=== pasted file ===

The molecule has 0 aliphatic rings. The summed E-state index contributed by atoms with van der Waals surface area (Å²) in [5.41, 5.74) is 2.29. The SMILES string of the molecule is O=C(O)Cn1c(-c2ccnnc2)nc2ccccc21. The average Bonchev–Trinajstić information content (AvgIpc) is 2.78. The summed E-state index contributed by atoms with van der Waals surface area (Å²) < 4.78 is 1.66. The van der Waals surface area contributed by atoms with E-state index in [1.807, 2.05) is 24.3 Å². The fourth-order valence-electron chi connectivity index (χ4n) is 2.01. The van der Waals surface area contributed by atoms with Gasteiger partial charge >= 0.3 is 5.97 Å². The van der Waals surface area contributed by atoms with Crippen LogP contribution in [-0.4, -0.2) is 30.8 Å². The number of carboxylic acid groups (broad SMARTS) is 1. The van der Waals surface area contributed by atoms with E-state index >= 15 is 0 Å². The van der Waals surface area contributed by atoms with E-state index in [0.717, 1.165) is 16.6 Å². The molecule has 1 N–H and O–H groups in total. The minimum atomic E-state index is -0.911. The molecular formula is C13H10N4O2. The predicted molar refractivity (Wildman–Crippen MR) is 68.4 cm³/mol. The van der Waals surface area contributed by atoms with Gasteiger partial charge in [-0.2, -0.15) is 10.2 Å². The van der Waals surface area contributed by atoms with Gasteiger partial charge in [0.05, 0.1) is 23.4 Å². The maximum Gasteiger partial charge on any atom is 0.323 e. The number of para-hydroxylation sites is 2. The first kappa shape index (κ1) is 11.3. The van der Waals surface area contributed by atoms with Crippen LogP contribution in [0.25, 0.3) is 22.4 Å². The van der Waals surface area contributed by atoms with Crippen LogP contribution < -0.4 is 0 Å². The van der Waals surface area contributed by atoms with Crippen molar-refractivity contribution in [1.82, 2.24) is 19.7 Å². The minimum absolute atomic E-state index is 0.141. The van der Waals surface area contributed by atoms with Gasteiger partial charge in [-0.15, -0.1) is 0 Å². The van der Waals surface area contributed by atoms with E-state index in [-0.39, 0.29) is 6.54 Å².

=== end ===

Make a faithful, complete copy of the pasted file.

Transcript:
The molecule has 0 aliphatic rings. The summed E-state index contributed by atoms with van der Waals surface area (Å²) in [5.41, 5.74) is 2.29. The SMILES string of the molecule is O=C(O)Cn1c(-c2ccnnc2)nc2ccccc21. The average Bonchev–Trinajstić information content (AvgIpc) is 2.78. The summed E-state index contributed by atoms with van der Waals surface area (Å²) < 4.78 is 1.66. The van der Waals surface area contributed by atoms with E-state index in [1.807, 2.05) is 24.3 Å². The fourth-order valence-electron chi connectivity index (χ4n) is 2.01. The van der Waals surface area contributed by atoms with Gasteiger partial charge >= 0.3 is 5.97 Å². The van der Waals surface area contributed by atoms with Crippen LogP contribution in [-0.4, -0.2) is 30.8 Å². The number of carboxylic acid groups (broad SMARTS) is 1. The van der Waals surface area contributed by atoms with E-state index >= 15 is 0 Å². The van der Waals surface area contributed by atoms with E-state index in [0.717, 1.165) is 16.6 Å². The molecule has 1 N–H and O–H groups in total. The minimum atomic E-state index is -0.911. The molecular formula is C13H10N4O2. The predicted molar refractivity (Wildman–Crippen MR) is 68.4 cm³/mol. The van der Waals surface area contributed by atoms with Gasteiger partial charge in [-0.2, -0.15) is 10.2 Å². The van der Waals surface area contributed by atoms with Gasteiger partial charge in [0.05, 0.1) is 23.4 Å². The maximum Gasteiger partial charge on any atom is 0.323 e. The number of para-hydroxylation sites is 2. The first kappa shape index (κ1) is 11.3. The van der Waals surface area contributed by atoms with Crippen LogP contribution in [0.25, 0.3) is 22.4 Å². The van der Waals surface area contributed by atoms with Crippen LogP contribution < -0.4 is 0 Å². The van der Waals surface area contributed by atoms with Crippen molar-refractivity contribution in [1.82, 2.24) is 19.7 Å². The minimum absolute atomic E-state index is 0.141. The van der Waals surface area contributed by atoms with Gasteiger partial charge in [-0.15, -0.1) is 0 Å². The van der Waals surface area contributed by atoms with E-state index in [-0.39, 0.29) is 6.54 Å².